RVTD Facebook page

Veterans Day came and went, but the Go Vets program continues at the Rogue Valley Transportation District.  The name is almost self-explanatory; it's about helping vets find mobility through riding RVTD buses. 

And mobility can lead to so much more... jobs, friends, shopping, and more.  The program includes training for vets in making full use of the system. 

Go Vets recently won an award for the Transportation Options Program of the Year through the Oregon Department of Transportation.


Who's a good boy?  We have many ways of motivating our pets to behave as we wish, and some of them actually work. 

Rogue Valley dog trainer J.P. Parrett has developed a knack for getting inside a dog's head (and finding his way out again).  His skillset for dog training includes neither treats nor scolding. 

So what does he use? 

Stromcarlson, Public Domain,

From bacteria to cockroaches to black mold, our houses can be home to some unappealing invaders. The market for pesticides, fungicides and antibacterial cleaning products is enormous.

But for Rob Dunn the household is a whole ecosystem, and many if not most of the non-human life in the house may actually be beneficial to human health. He wrote a book explaining it all, Never Home Alone: From Microbes to Millipedes, Camel Crickets and Honeybees: The Natural History of Where We Live

Rob Dunn is an ecologist who says we should think twice before turning our households into sterile environments.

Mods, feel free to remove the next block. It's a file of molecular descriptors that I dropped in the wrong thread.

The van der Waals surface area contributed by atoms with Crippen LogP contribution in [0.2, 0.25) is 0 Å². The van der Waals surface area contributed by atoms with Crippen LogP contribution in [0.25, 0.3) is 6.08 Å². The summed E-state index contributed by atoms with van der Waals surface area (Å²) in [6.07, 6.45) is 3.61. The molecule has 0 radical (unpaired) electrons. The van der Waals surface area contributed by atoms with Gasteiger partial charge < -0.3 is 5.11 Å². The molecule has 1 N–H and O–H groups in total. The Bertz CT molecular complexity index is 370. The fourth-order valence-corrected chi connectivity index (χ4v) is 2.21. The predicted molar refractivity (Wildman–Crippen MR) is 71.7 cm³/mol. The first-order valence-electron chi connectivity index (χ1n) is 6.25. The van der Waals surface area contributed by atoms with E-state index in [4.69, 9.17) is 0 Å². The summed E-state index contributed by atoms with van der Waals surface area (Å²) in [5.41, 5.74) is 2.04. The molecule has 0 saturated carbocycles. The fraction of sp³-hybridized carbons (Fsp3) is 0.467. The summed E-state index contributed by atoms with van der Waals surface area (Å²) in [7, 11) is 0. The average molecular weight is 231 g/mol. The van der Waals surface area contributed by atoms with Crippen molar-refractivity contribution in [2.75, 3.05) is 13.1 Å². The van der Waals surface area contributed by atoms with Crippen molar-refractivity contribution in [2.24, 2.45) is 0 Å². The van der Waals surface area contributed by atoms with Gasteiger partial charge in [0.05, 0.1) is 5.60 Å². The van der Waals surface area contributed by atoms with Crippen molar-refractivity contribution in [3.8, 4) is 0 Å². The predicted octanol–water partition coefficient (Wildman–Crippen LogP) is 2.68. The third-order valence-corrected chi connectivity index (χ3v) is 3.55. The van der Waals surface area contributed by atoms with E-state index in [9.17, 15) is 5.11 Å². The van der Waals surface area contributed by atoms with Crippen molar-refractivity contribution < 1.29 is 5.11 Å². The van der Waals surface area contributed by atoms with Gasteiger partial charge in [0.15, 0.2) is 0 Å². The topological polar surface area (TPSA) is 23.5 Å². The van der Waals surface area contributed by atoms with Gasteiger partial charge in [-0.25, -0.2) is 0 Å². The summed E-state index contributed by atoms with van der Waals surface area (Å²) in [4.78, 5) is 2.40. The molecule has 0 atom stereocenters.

Ashland-based Project A started helping businesses and other organizations put up websites and expand their technology before many of us had even seen the web.  The success of Project A has allowed co-founder Jim Teece to branch out into other ventures. 

Those include buying a business called Art Authority, which makes high quality prints for notecards and other products from the art of museums around the world. 


There's a certain sense of virtue that comes from flinging an item into a recycle bin.  "At least I'm not throwing it away," you might think. 

But even before China clamped down on the recyclable materials it would accept, we were lagging behind other countries in recycling.  About 34% of our materials get recycled, a much lower rate than, for example, Germany's 65%. 

Why don't we recycle more?  Confusion is one reason, suggests Beth Porter.  She runs a website on recycling and just put out a book, Reduce, Reuse, Reimagine: Sorting Out the Recycling System

Cannupa Hanska Luger grew up on the Standing Rock Reservation in North Dakota, the scene of many a protest over the Dakota Access Pipeline.  He is an artist, but incorporates activism into his work as well. 

One of his creations is the "seed bomb," a combination of clay and native plant seeds broken on the land to help restore native habitats (they are NOT explosive). 

Cannupa Hansker Luger gives a workshop in making seed bombs as part of a visit to Eugene this weekend (November 17). 


Maybe it's because our live broadcast falls between breakfast and lunch, but we like talking about food.  In fact, we like it enough to launch a regular local segment about food.  It starts here... under the name "Savor." 

The segment features a new partner: food aficionado William Smith.  And a guest: Regan Emmons of the Rogue Valley Food System Network

They get into some of the details of getting more locally-sourced food into our diets, especially in Thanksgiving dinner.